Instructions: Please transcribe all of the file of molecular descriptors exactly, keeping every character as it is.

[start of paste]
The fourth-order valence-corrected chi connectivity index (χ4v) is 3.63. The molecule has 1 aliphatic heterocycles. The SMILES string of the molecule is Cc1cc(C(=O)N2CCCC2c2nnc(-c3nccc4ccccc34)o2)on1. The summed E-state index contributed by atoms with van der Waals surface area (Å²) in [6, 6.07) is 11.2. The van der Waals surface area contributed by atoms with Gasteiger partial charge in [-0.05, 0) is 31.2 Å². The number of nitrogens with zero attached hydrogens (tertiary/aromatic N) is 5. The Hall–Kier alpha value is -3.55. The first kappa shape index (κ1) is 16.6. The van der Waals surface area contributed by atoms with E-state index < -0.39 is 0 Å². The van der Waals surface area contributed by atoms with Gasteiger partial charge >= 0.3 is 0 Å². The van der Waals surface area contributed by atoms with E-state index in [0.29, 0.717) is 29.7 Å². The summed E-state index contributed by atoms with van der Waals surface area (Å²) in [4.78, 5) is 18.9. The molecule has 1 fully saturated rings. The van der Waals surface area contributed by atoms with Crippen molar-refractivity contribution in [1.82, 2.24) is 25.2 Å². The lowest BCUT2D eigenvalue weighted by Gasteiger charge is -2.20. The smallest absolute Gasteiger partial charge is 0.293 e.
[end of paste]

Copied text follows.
The fourth-order valence-corrected chi connectivity index (χ4v) is 3.63. The molecule has 1 aliphatic heterocycles. The SMILES string of the molecule is Cc1cc(C(=O)N2CCCC2c2nnc(-c3nccc4ccccc34)o2)on1. The summed E-state index contributed by atoms with van der Waals surface area (Å²) in [6, 6.07) is 11.2. The van der Waals surface area contributed by atoms with Gasteiger partial charge in [-0.05, 0) is 31.2 Å². The number of nitrogens with zero attached hydrogens (tertiary/aromatic N) is 5. The Hall–Kier alpha value is -3.55. The first kappa shape index (κ1) is 16.6. The van der Waals surface area contributed by atoms with E-state index < -0.39 is 0 Å². The van der Waals surface area contributed by atoms with Gasteiger partial charge >= 0.3 is 0 Å². The van der Waals surface area contributed by atoms with E-state index in [0.29, 0.717) is 29.7 Å². The summed E-state index contributed by atoms with van der Waals surface area (Å²) in [4.78, 5) is 18.9. The molecule has 1 fully saturated rings. The van der Waals surface area contributed by atoms with Crippen molar-refractivity contribution in [1.82, 2.24) is 25.2 Å². The lowest BCUT2D eigenvalue weighted by Gasteiger charge is -2.20. The smallest absolute Gasteiger partial charge is 0.293 e.